While reading hot topics in The Facebook followed by comments from people who have their fixed opinions, I’ve noticed, in particular, those who proudly consider themselves the highest of intelligent thinkers seem to be the most practiced at making specious arguments - drawing conclusions based on comparing apples to oranges.
The Facebook is a stirred pot for sure. Gather folks together and there will be disagreement. I can’t help but recognize and count the various classic debate techniques almost as though they are following a printed guideline.
The most common tactic for attempting to shut down one who takes a different view is the adroit combining of a concept presented as ‘fact’ as though it is foregone conclusion with a snarky final jab implying that anyone with half a brain ought to understand. This usually signals the downward spiral into ugly name calling. I give this sort of interaction wide berth because, frankly, I don’t care to debate anything with anyone anyway.
Live and let live, right? Thus far we still reside in a country that supports the right of all to have opposing views, though I see disturbing signs that this is a dying construct. It seems the loudest voices are those who tout freedom of speech even as they condemn other views being expressed. But that’s another topic for another day.
I will admit to secretly admiring those who have the gift of effective argument though. I am talking about those who have truly done their homework, know the irrefutable facts and are gifted with the art of clear communication. I also freely admit I am not one of those. I think this is because I must have been elsewhere when the power of persuasion was being issued. Thus any tactic of rebuttal will effectively shut me down but not in the way an opponent is likely to assume.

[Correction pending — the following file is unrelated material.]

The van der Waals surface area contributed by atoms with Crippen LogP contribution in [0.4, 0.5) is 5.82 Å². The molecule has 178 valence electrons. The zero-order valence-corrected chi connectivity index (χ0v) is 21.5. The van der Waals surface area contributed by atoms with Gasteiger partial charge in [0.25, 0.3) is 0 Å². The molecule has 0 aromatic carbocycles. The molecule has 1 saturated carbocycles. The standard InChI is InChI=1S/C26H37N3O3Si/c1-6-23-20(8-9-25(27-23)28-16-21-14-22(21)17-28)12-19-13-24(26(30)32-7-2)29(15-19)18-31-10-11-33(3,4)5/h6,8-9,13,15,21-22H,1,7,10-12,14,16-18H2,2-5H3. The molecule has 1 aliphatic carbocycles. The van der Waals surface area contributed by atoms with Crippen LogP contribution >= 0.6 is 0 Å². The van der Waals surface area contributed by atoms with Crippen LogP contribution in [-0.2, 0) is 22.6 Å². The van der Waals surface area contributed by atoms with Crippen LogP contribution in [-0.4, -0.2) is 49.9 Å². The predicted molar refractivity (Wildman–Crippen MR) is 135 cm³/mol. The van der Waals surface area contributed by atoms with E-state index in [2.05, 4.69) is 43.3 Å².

I don’t give up because I am bested, I bail when it is clear nothing I can say or do will coax someone else, if not to my side, at least to agree to disagree.
I console myself with the Scriptures about not casting pearls among swine and when you find you are not welcome, turn and leave, shaking the dust off your sandals as you depart. Stoic that I am.
We live our lives, form our opinions, and dig our heels into our fixed perceptions based on what we want to be true, not necessarily what is true. And this perception is woven from a million little threads of individual experience, good and bad that we collect along the way. Sentient beings that we are, we still are mostly shaped from personal sensory experience and thus our take-away is often myopically out of context. From all the things thrown at us we pull only those familiar threads that we recognize and then artfully reweave these into our own tapestry of assumption.
Perhaps this is the rationale for Christ admonishing us not to judge others, lest we wish to be judged ourselves. God knows us from the beginning to the end. He knows that we see that which we want to see when it better fits our perception of how things ought to be, as well as how we prefer to justify our POV rather than ask a few pointed questions the answers of which might threaten to unravel our context.
Since I know for sure that it is not possible for me to know everything and furthermore it’s not even close to possible for me to be right all the time, I refuse to be frustrated at being silenced by those who think they are. I respond with a smile and let them think they won.
Proof is in the pudding, everything comes out in the wash, time will tell - as the old-timers used to say.
Prove all things: hold fast that which is good. (1 Thessalonians 5:21)